2016 began under a cloud. Or perhaps I should say, in a fog.
Just after Christmas I got up and found I could no longer see across the room. I couldn’t read the clock, couldn’t read the paper or a book and I couldn’t read my emails. The faces of my family had become pale featureless blobs. A fog had descended around me.
I felt vulnerable and scared. The pressure of hiding how I felt from my family and trying to manage the most simple of day to day tasks was exhausting. I didn’t feel like me anymore and I didn’t much like this new version. I phoned the hospital and my operation date was brought forward to 16 January.
There could hardly have been a worse time for this with the Southern Health scandal continuing to break around me. I could only read emails and tweets with the greatest difficulty and the concentration needed for this task was immensely tiring and seemed to make my sight worse. It felt as if the rest of the world continued to fight for justice for our precious young people, while I was just standing on the side-lines, wearing dark glasses (quite literally) and unable to contribute.
I was afraid that people would think I had just stopped caring. I wrote a short tweet, explaining that my sight had become worse and so I was taking some time away from tweeting and blogging. I had some very nice supportive replies, wishing me well in with the operation and I was grateful for these, but I still felt cut off from the fight and alone in a very foggy place. The end of 2015 slid away without me really even noticing.
The first time it happened was the night of New Year’s Day.
I was woken in the middle of the night. Nico was calling me. I lay very still and forced myself not to jump up and run next door to his room, as I have done a thousand times. I refused to go. I refused to put myself through that torture. I knew that I would fling the door open to find a silent room and an empty bed. I had done it too many times before and I wouldn’t let myself do it again. I lay there with my heart thumping until I went back to sleep.
A couple of hours later it happened again. Nico shouted to me and I woke with a jump. I lay there, again refusing to go, refusing to let myself buy into the fantasy that I would somehow find him there. The next day was hard. I felt under the shadow of what had happened in the night all day. I told no-one what had happened. I think part of me was scared they’d say that they had heard it too.
My daughter was staying with us over the New Year. The MN was still on holiday from work and using the time to see friends and let his hair down a little. Looking back, I can see that having my daughter there was a god-send. Someone to talk to, laugh with and there was also some fairly hilarious nail painting.
I went to bed pretty tired that night but in the middle of the night I woke with a jump. Nico was calling me. I could hardly believe it was happening again. I would not run to his room because I realised I was afraid that I would find him there. I was afraid that somehow I would open that “low door in the wall” and cross over into a separate reality. Eventually I went back to sleep but it happened one more time that night and I said out loud “No, I can’t come”, but saying those words made me shake and weep.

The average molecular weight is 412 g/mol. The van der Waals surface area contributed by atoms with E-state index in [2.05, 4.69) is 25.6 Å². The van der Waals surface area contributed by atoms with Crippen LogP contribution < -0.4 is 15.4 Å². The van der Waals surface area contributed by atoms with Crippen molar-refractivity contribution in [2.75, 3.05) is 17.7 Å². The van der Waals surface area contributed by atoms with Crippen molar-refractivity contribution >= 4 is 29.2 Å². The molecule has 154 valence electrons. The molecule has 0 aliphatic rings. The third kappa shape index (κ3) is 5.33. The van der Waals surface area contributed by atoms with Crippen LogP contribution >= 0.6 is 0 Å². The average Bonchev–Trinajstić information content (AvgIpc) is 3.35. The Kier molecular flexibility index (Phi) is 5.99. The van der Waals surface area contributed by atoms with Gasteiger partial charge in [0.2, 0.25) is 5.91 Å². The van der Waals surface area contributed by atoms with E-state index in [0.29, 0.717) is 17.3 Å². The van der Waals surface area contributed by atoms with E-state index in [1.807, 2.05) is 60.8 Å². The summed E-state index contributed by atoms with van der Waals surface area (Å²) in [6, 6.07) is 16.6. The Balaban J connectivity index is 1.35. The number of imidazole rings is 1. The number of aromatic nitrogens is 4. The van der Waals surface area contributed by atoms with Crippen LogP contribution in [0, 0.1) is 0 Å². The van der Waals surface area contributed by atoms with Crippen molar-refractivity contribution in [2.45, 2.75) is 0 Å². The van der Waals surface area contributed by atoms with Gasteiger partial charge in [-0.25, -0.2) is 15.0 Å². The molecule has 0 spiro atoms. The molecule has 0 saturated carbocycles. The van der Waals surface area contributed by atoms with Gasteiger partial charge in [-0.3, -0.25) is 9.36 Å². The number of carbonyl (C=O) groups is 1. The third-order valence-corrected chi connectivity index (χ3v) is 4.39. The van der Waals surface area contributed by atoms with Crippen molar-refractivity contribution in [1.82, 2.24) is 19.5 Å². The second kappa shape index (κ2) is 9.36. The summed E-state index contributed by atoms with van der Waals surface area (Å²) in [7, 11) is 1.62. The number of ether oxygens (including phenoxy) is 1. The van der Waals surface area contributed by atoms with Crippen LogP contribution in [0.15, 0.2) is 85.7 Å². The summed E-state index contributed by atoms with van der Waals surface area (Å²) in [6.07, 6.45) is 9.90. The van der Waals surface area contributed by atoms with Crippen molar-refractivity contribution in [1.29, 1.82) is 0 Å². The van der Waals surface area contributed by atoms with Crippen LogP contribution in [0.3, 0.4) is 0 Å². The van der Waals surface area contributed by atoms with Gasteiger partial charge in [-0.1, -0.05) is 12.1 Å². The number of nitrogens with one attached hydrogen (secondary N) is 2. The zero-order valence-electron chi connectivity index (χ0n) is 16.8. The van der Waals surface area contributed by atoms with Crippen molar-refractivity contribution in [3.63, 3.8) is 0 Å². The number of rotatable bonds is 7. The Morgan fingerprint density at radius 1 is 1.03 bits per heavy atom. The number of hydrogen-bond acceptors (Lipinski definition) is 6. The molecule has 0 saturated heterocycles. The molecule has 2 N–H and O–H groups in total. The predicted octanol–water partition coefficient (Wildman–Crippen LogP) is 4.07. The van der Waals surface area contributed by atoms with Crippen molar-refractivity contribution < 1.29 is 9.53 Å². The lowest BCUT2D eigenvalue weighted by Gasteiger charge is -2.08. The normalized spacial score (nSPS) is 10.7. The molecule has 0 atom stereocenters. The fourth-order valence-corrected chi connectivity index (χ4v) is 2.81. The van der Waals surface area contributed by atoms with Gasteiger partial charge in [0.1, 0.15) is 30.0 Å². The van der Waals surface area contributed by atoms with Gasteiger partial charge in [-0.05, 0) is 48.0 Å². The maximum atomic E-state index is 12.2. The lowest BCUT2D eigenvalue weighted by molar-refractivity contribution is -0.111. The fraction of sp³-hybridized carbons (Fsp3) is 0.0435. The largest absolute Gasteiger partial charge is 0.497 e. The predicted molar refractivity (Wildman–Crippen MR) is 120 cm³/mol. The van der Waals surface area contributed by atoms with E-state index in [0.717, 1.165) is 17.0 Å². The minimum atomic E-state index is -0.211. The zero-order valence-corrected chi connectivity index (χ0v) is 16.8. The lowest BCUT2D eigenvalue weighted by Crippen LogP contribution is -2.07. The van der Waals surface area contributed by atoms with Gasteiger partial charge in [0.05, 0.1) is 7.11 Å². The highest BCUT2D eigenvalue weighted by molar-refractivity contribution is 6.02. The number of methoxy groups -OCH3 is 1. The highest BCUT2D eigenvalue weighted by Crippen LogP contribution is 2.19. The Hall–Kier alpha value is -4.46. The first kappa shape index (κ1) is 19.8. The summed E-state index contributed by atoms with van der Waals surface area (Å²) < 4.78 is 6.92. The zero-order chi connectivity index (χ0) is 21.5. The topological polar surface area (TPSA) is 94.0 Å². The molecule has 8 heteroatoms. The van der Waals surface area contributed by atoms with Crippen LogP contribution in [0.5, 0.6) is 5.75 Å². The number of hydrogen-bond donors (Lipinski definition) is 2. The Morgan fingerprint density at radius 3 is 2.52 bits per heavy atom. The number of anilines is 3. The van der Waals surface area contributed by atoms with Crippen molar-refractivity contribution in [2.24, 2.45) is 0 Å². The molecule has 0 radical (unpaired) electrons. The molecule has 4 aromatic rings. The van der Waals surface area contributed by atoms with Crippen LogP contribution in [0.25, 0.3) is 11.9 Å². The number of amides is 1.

The next day I was alone for most of the day. I wanted to tell someone what was happening at night, but there was no-one to tell. At least no-one who I felt would understand and yet not be upset. I didn’t want to take my feelings and this story and then force someone else who loved him to know about it, talk about it and have to feel this way too.
Night three. It happened again. This time I kept myself awake for the rest of the night, waiting to see what would happen. I don’t know which thought frightened me more; the thought of not finding him there or the thought of finding him there.
By night four I didn’t want to go to bed. I stayed up till almost 3.00pm, hoping to trick whatever was happening. It didn’t work and Nico called me in the cold grey dawn. It was driving me to the edge.
By night five I was going to bed telling myself it wasn’t going to happen that night. It did. By night six I realised that I wanted it to. I wanted to hear his voice. I wanted to answer him. I wanted to feel that link between us.
On night seven I was woken out of a deep sleep by Nico calling out. I woke up instantly, completely clear headed and finally I knew why he was calling me. He was telling me he needed me to keep going – that there was still so much more to be uncovered in our fight for justice. He reminded me that I wasn’t just fighting for me – I was fighting for him and he wanted everyone to know what had happened. He was telling me to get back out there and keep on fighting. So I promised him I would.
The next day Beverley Dawkins called me to tell me that some interesting information had been brought to her attention. Using the Freedom of Information act, paperwork between Ridgeway Partnership and Southern Health specifically talking about Nico’s death had been found and read. It opened up a whole new area which we hadn’t even known about before. I was instantly back in the fight.
Nico hasn’t called to me since – I hope he hasn’t needed to and a few days later I had my first eye operation.